What is this Attachment Parenting thing?

Me and a good friend (actually someone I have been seeing on and off for a few years) of mine where having a debate yesterday about attachment parenting. We tend to get into these hypothetical debates about a future together. It's quite funny to me cause I usually end the debates going but what does it matter unless there is an us in the future. Then he kind of stumbles and we change subjects. I say it's cause I'm 30 with two kids and he's only 24 (just turned this month!) he says I act like I'm robbing the cradle and who knows what will happen. But it got me thinking....

What exactly is Attachment Parenting?

To my friend attachment parenting is where you breast feed your kid till 5 years old and they sleep in your bed till they are 11 and are completely dependent on you for the rest of their lives.

To me AP is all about making your kids know you will always be there for them and that they are safe to explore the world, it makes them feel loved and safe and independent.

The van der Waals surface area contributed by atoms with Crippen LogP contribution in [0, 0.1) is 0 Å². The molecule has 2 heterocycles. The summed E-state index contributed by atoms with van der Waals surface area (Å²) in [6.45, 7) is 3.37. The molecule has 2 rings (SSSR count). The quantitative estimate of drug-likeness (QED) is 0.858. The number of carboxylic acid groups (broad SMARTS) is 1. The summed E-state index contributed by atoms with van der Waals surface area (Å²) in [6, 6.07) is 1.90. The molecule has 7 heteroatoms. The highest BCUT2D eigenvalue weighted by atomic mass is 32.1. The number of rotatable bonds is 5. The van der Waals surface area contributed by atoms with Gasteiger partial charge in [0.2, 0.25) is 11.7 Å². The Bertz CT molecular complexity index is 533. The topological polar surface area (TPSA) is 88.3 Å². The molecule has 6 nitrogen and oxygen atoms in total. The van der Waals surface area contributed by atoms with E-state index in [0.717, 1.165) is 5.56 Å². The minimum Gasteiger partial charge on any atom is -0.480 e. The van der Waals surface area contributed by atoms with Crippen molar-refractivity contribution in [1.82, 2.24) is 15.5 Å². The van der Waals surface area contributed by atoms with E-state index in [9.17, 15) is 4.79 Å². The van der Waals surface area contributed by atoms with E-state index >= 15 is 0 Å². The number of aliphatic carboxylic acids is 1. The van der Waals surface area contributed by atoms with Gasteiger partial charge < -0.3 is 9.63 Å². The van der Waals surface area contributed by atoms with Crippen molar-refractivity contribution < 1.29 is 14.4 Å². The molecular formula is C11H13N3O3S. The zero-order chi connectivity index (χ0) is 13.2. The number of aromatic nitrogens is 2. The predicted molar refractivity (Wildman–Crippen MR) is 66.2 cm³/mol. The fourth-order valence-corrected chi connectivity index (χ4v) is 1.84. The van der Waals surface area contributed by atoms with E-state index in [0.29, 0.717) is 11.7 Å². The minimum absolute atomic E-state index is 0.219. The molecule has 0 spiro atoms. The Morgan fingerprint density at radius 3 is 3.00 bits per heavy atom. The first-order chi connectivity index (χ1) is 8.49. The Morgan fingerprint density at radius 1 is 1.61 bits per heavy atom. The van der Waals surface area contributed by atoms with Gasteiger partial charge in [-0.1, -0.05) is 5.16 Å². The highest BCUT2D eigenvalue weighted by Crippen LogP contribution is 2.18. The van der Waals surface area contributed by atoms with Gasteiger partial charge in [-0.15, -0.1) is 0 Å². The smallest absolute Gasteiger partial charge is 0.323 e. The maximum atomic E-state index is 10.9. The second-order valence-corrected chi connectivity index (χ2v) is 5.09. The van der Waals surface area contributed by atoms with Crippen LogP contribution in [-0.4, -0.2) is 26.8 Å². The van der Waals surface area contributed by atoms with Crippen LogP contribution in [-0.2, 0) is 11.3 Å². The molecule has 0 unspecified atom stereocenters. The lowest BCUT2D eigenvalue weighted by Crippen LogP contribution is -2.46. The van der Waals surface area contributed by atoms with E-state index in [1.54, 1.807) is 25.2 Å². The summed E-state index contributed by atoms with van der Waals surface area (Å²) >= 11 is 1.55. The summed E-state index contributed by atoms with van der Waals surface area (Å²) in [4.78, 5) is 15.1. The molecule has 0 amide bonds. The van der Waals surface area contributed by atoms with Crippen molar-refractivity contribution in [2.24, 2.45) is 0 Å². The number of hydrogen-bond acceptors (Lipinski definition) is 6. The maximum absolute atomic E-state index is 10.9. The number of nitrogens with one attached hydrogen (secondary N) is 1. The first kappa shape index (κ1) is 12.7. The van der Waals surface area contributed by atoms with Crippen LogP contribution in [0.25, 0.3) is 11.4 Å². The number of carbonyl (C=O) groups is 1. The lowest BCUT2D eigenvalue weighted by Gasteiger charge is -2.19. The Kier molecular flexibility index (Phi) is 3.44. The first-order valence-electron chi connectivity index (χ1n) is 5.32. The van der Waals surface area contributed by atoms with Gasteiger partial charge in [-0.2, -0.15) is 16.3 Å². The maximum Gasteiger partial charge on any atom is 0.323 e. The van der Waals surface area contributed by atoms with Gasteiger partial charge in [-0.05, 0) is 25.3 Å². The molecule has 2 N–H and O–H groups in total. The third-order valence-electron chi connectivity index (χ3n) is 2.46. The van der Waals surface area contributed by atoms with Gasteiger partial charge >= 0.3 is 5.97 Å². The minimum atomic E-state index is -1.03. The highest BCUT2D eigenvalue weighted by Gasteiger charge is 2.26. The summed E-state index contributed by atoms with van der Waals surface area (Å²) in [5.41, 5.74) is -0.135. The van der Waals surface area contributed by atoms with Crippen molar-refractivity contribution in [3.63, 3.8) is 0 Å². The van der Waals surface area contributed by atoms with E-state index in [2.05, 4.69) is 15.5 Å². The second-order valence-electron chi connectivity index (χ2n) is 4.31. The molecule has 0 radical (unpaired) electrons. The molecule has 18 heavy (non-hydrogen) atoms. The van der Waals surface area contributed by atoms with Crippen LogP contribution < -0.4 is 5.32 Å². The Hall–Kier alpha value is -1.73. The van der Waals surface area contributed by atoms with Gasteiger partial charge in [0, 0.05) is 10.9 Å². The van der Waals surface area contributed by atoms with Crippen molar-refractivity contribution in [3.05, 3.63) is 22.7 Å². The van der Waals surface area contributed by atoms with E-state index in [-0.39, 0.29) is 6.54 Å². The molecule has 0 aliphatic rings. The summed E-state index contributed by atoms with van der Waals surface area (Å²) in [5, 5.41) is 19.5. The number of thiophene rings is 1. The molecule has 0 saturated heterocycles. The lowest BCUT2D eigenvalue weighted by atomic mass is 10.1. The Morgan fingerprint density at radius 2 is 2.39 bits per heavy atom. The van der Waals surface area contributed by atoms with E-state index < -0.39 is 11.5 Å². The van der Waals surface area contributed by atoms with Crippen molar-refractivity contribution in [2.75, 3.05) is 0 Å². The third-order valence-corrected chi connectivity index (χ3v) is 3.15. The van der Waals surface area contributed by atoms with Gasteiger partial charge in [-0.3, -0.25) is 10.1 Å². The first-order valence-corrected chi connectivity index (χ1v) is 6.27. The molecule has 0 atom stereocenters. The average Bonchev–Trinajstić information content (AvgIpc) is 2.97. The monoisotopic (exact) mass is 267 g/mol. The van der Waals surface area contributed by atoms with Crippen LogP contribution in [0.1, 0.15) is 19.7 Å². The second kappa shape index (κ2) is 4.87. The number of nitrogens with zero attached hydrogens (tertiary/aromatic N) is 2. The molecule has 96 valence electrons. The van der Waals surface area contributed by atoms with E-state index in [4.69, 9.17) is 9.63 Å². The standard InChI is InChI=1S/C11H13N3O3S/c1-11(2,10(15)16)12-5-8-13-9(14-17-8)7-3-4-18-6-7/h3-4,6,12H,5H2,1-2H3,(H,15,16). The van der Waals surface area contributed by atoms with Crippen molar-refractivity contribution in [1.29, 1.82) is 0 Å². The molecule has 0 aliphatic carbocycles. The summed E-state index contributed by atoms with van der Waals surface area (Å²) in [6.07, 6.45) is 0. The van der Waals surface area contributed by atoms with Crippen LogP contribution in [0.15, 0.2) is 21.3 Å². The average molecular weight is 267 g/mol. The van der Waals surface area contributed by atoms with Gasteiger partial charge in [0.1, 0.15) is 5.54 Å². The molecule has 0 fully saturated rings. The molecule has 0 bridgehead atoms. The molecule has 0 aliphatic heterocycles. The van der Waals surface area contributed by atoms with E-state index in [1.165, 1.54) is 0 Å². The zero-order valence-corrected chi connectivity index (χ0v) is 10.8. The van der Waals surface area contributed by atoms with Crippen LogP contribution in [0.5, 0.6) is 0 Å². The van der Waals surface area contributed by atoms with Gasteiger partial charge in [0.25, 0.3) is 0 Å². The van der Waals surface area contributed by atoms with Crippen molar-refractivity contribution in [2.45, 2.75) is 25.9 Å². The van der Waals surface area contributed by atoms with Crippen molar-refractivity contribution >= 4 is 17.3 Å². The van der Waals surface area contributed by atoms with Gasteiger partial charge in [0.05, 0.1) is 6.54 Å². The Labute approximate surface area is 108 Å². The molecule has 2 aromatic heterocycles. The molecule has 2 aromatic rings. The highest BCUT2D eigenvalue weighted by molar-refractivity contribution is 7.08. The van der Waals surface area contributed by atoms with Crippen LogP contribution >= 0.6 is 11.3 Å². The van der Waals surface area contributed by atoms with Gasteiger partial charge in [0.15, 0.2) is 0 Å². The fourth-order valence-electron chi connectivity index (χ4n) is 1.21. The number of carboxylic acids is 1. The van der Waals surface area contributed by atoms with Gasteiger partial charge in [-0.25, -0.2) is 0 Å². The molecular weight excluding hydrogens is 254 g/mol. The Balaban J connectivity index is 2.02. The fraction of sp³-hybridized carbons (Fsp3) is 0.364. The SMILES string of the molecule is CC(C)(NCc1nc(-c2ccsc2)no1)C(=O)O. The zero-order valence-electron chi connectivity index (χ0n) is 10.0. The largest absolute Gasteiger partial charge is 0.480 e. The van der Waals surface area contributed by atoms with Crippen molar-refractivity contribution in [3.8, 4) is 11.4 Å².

Attachment parenting focuses on the nurturing connection that parents can develop with their children. That nurturing connection is viewed as the ideal way to raise secure, independent, and empathetic children. Proponents of this parenting philosophy include the well-known pediatrician William Sears, MD. They make the case that a secure, trusting attachment to parents during childhood forms the basis for secure relationships and independence as adults.
According to WebMD 

You can debate the main functions of AP at length and people do. I'm not here to debate it, I'm not here to name it down, label it as just this and not that. I'm here to say that AP is being the best parent for your kid, letting them know you are there for them.

What I do as a semi-crunchy AP mom: 

  • I made baby food for Ariel while she was on a gluten free diet. 
  • I baby wore both of my kids, especially Ariel since she was a preemie. 
  • I co-sleep, working on getting them in their beds ... again.
  • I let them run around, climb things, in appropriate settings of course.
  • I let them do things for themselves. Even when I stand off cringing. 
  • I ask what they want to eat and when they are hungry. 

What this does for them: 

  • Let's them know I am here for them. 
  • Teaches them independence. 
  • Teaches them to evaluate risks.
  • Teaches them to eat when they are hungry. 
  • Lets them develop their own taste. 

In short I believe that my way of Attachment Parenting is teaching my kids to be human. To be themselves. To know I am here no matter what.

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